Price Bailey warned that directors who pay the objecting creditor and resume the strike off process would be guilty of making a preference payment if other creditors are unpaid, which would also be a serious breach of their legal responsibilities.
William added: ‘Directors who pay a creditor in preference to others may face sanctions for wrongful or fraudulent trading. Directors could then face personal liability for company debts, disqualification or even prosecution.’
A director whose attempt to dissolve their company has been blocked should undertake a formal insolvency process known as a creditors’ voluntary liquidation (CVL). During a CVL an insolvency practitioner will be appointed. Any assets in the company will be liquidated and distributed to outstanding creditors on a proportional basis and remaining debts written off.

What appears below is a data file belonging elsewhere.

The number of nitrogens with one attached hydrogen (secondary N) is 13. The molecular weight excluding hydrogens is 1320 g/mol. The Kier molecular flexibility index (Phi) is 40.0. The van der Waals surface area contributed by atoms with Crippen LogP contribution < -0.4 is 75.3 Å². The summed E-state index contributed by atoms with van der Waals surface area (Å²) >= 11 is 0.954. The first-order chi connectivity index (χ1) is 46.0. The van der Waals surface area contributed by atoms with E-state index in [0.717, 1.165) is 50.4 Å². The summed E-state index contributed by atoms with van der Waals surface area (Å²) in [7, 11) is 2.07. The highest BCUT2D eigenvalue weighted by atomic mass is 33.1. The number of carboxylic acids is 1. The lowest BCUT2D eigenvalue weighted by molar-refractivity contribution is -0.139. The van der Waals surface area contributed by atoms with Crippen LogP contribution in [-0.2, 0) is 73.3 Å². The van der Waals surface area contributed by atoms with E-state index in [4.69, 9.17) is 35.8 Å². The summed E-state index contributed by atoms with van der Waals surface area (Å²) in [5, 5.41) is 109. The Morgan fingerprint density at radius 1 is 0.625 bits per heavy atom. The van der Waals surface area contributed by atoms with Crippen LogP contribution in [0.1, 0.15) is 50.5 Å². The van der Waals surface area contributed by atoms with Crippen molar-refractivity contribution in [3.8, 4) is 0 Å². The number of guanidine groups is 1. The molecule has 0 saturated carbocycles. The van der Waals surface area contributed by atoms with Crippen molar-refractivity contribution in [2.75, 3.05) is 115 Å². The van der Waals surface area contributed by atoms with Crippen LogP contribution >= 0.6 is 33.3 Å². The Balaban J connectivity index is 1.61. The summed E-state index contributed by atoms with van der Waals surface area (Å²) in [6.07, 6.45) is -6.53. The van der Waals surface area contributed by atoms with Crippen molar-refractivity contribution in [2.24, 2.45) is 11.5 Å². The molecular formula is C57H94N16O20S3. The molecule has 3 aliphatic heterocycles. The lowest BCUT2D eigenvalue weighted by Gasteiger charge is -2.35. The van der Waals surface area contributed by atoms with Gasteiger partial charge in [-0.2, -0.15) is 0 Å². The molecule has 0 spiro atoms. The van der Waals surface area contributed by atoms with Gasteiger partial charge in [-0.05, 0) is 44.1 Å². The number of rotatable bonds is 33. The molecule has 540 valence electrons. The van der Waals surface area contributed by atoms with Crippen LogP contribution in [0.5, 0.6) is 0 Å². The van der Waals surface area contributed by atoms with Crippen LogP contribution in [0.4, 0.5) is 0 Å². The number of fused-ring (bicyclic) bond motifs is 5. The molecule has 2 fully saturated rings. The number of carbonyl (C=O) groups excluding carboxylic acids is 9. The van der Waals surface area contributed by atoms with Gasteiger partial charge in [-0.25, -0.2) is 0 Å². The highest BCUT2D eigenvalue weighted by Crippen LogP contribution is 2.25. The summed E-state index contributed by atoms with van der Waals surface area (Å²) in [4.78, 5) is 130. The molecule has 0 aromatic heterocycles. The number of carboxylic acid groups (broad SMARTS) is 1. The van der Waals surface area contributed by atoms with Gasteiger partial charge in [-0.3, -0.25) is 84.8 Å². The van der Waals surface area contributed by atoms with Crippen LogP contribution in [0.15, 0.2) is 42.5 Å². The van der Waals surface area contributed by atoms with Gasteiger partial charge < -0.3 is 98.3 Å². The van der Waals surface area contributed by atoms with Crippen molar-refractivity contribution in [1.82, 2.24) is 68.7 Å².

Wilson added: ‘A CVL will likely be the best option for most of these companies. It ensures that creditors are dealt with equitably, legal obligations fully met and, crucially, directors cannot be held personally liable for any debts for which they have not provided personal guarantees.’
The government is going ahead with plans to tighten up the accounts filing framework for small companies with mandatory profit and loss figures but has not set out implementation timetable
Under the new rules in the Economic Crime and Corporate Transparency Act 2023, small companies will be required to file a profit and loss account and directors’ report. This will ensure that key information such as turnover is available on the public register. Companies will no longer be able to file abridged accounts.